In Godtear, the old Gods have fallen — and their tears crash to the ground for mortals to claim; but only a select few (known as champions) have the fortitude to withstand their power. Godtear is a head to head miniatures game in which two players each control between one and four champions (plus their retinues) to roll dice, do battle and ultimately, control the Godtears and gain immortality!
Godtear was first released via a Kickstarter which was fulfilled in 2019/20 — in terms of available products, at the time of writing, there are two core starter boxes and more than ten supplemental warbands consisting of one champion and between two and six followers. When considering your purchase, you should know that each starter set contains a board, tokens, ten dice, two opposing champions, cards to support them, three player dashboards and a rulebook.
Because a “standard” game is played with three champions on each side and starter sets only contain two, you do need to buy more than one starter box in order to get the full experience — and realistically you need both starter boxes and two additional warbands. I have both starter sets and six separate warbands, and with a total of ten champions to mix and match, I can say that there is plenty of replayability here — plus there are several champions I could still buy if I wanted to.
When set up, Godtear is quite the visual tour-de-force. The boards are large, six-leafed affairs that come with rich, detailed artwork and clearly defined hex-spaces. If I were nit-picking, I would suggest that the artwork shows obstacles such as ravines, logs and boulders which serve no gameplay purpose and make little thematic sense. Up one side of each board, you’ll find a gauge to show the flow of battle — and this works on a tug-of-war system that I’ll explain later.
The real stars of the show here are the miniatures. Each champion is a large model that is rich in detail and character, offering a tempting prospect for those who like to paint. The retinue that supports each champion is often made up of more, smaller miniatures, however in most cases these are still good scale and well detailed, with a few (such as the centaurs I have pictured) just as impressive as their champion.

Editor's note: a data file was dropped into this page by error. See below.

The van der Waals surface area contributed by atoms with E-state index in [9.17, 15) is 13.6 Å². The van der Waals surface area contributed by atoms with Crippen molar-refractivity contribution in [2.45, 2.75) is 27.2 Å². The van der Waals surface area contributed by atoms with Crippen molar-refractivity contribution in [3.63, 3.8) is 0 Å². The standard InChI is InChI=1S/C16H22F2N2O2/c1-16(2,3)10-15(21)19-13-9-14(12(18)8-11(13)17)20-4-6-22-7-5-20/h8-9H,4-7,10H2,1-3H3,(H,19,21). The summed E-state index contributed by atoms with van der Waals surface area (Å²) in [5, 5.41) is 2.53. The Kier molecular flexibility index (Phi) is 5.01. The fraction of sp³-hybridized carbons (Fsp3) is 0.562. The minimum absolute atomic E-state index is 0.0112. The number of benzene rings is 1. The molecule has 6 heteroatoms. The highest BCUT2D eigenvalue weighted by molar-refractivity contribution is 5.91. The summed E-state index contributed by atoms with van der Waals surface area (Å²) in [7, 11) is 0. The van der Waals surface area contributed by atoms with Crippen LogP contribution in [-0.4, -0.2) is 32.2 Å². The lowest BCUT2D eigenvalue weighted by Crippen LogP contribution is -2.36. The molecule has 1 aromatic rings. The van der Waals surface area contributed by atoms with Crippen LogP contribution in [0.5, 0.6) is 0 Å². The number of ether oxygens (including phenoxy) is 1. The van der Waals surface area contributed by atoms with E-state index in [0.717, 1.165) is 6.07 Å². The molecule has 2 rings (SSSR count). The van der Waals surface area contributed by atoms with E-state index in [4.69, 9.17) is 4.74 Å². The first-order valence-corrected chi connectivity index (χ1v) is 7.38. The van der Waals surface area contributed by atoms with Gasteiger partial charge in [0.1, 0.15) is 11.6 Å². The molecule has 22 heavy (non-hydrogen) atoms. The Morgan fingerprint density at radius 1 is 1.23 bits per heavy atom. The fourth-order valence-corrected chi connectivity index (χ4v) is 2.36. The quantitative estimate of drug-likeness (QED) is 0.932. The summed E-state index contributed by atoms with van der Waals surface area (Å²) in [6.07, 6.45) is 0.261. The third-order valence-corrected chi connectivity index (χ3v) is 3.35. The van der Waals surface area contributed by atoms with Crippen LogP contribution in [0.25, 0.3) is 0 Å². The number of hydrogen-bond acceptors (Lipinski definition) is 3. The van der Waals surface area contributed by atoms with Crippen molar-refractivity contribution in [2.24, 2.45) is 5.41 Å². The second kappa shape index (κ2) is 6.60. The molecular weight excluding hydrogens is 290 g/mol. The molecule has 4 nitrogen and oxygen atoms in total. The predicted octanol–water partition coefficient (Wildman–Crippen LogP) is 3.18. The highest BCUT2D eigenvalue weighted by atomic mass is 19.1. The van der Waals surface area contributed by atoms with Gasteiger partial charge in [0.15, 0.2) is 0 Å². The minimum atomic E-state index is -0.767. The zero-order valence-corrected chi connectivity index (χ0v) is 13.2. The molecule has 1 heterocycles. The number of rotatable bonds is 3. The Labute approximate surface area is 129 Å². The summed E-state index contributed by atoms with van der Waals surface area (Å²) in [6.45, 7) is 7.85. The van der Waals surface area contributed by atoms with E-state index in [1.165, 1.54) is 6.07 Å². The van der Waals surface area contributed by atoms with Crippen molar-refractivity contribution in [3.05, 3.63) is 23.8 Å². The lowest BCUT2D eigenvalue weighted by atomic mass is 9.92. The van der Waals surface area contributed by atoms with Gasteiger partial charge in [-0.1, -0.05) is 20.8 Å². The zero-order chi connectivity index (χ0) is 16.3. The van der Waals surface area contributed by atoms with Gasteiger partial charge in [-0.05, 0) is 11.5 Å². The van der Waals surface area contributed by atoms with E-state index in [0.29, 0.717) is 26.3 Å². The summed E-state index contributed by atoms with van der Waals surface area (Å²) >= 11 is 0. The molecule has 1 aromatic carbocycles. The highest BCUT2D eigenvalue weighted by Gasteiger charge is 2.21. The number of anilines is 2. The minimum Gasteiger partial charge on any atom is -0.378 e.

Each warband comes with three cards — one for the followers and two for the champion. The follower card and one of the champion cards work in the same way — as reminders for what each can do during the Plot and Clash phases that form the structure of Godtear. The second champion card simply details that champions once-per-game ultimate skill, which when used, causes this card to flip to its other side.
Every champion and their associated warband has a specific focus (as depicted by their colour). These focusses are maelstrom, guardian, slayer and shaper, and broadly, each has a skillset that matches their focus. Maelstroms are built to defeat enemy followers, whilst slayers specialise in defeating champions. Shapers apply buffs and debuffs or move elements on the battlefield, whilst guardians offer powerful defensive abilities.
One of Godtear’s most important features is the scoring system, and this links directly to the focus of each warband. Each game of Godtear may comprise up to five rounds, with victory in the first and fifth rounds worth one point, victory in the second and fourth worth two points, and victory in the pivotal third round worth three points. To actually gain these points, players “tug” the scoring marker up and down a track towards them by claiming Godtears with their banner, or by defeating enemy miniatures — with bonus points scored by specific warbands based on their focus.
To bring this to life a bit, let’s just imagine that Titus — a maelstrom — has just used his attack to strike down one of Finvarr’s minions. This would normally cause the score marker to move one space towards Titus, but because he is a maelstrom, he moves it two instead. Finvarr is a Guardian, so he gains five moves on the score track (instead of four) if he can score his banner on an objective in the end phase of a round.
This, as the four-point base value suggests, is harder than simply killing a minion (or even a champion) and can only happen once per round, so it requires some setup. Thankfully, Finvarr has several abilities that allow him to change the position of his banner after it is placed, and even to move the enemy champion (who could crush his banner if they got close enough). So, whilst Finvarr might have lost the battle when his follower was killed, he may yet win the war if he can outmanoeuvre Titus.